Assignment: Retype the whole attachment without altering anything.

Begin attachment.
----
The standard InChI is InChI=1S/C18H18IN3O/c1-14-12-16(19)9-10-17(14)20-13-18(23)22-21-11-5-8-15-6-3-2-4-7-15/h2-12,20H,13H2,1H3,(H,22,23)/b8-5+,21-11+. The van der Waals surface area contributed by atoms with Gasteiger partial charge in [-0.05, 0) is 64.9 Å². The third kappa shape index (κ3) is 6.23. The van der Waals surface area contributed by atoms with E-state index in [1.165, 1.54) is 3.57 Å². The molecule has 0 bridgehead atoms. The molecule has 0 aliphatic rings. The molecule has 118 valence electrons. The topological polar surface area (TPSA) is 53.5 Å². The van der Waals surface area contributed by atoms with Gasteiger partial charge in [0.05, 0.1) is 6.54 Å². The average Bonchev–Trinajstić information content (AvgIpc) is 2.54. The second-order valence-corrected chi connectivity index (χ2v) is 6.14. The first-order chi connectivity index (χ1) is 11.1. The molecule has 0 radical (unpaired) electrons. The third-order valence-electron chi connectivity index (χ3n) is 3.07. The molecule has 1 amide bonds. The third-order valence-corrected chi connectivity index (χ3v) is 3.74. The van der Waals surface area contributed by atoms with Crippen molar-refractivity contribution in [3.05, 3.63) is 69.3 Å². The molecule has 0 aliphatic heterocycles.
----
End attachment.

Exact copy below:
The standard InChI is InChI=1S/C18H18IN3O/c1-14-12-16(19)9-10-17(14)20-13-18(23)22-21-11-5-8-15-6-3-2-4-7-15/h2-12,20H,13H2,1H3,(H,22,23)/b8-5+,21-11+. The van der Waals surface area contributed by atoms with Gasteiger partial charge in [-0.05, 0) is 64.9 Å². The third kappa shape index (κ3) is 6.23. The van der Waals surface area contributed by atoms with E-state index in [1.165, 1.54) is 3.57 Å². The molecule has 0 bridgehead atoms. The molecule has 0 aliphatic rings. The molecule has 118 valence electrons. The topological polar surface area (TPSA) is 53.5 Å². The van der Waals surface area contributed by atoms with Gasteiger partial charge in [0.05, 0.1) is 6.54 Å². The average Bonchev–Trinajstić information content (AvgIpc) is 2.54. The second-order valence-corrected chi connectivity index (χ2v) is 6.14. The first-order chi connectivity index (χ1) is 11.1. The molecule has 0 radical (unpaired) electrons. The third-order valence-electron chi connectivity index (χ3n) is 3.07. The molecule has 1 amide bonds. The third-order valence-corrected chi connectivity index (χ3v) is 3.74. The van der Waals surface area contributed by atoms with Crippen molar-refractivity contribution in [3.05, 3.63) is 69.3 Å². The molecule has 0 aliphatic heterocycles.